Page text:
A pair of studies have emerged looking at the performance of Facebook Exchange (FBX), a real-time bidding (RTB) marketplace for Facebook inventory, offering Facebook’s tremendous reach (it ranked as the 4th largest web property by unique visitors in December 2012, per comScore) to programmatic buyers. The first study, from Adobe, looks at preliminary results from its advertising customers using FBX, while the second, from AdRoll, measures FBX against standard web retargeting for a set of advertisers using both.
The results show that while the preliminary results are encouraging, and worthy of the hype, FBX hasn’t yet outplayed all other alternatives.
The Adobe data is from the Adobe Media Optimizer, an integrated digital advertising platform that “allows customers to retarget audiences across Facebook’s 1 billion users and seamlessly align their digital advertising efforts across display, social, and search.” Beta clients running retargeting campaigns through Adobe’s demand-side platform tested 8 of the most popular RTB supply sources, including FBX. After one month in beta, FBX’s conversion rate (leads/clicks) proved to be roughly 70% higher than the average for all 8 sources, while its cost-per-lead was more than 50% lower.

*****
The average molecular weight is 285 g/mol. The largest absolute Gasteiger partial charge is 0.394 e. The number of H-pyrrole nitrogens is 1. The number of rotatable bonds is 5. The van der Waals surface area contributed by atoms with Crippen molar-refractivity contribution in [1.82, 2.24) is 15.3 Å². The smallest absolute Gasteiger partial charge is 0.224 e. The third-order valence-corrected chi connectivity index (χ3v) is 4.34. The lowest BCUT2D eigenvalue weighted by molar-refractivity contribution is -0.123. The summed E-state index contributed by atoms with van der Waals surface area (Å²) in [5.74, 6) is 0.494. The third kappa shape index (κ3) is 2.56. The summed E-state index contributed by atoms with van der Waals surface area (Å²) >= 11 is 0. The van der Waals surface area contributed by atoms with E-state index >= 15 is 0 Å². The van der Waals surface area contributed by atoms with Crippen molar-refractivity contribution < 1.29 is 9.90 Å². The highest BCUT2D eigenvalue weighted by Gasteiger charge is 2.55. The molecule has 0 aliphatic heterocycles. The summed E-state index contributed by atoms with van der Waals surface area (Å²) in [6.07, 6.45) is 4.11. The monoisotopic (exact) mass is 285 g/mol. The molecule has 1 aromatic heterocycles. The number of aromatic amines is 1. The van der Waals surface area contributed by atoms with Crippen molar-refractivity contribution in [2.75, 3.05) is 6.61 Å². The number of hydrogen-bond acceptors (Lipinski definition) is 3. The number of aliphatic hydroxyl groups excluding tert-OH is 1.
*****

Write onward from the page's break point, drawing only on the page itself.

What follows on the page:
According to the report, FBX ended up the second-best performing ad supply source overall from the 8 tested (the top source was not disclosed).
Meanwhile, AdRoll believes that it represents more than half of the advertisers currently leveraging FBX. Out of the more than 700 advertisers it represents on FBX, AdRoll analyzed 468 that ran both standard web retargeting and FBX campaigns during the second half of 2012.
On a positive note, cost-per-thousand (CPM) on FBX was 82% lower than the standard retargeting campaign, while cost-per-click (CPC) was also 70% lower. However, the results also showed that FBX underperformed the standard retargeting campaign on a couple of key measures. Click-through rates on FBX were 40.2% lower. For example, in December 2012, while Facebook represented 63% of retargeting impressions, it accounted for a relatively smaller 45% of retargeting clicks. AdRoll also found that cost-per-unique on FBX was 86% higher than on the standard web retargeting campaign, indicating that the standard campaign was able to reach a “larger, more distinct audience for less spend.”
AdRoll concludes that “both web retargeting and Facebook Exchange have their strengths and are tremendously effective marketing channels.” The subtext of that statement is that while it’s performing well, it’s too early to abandon all other avenues in favor of FBX.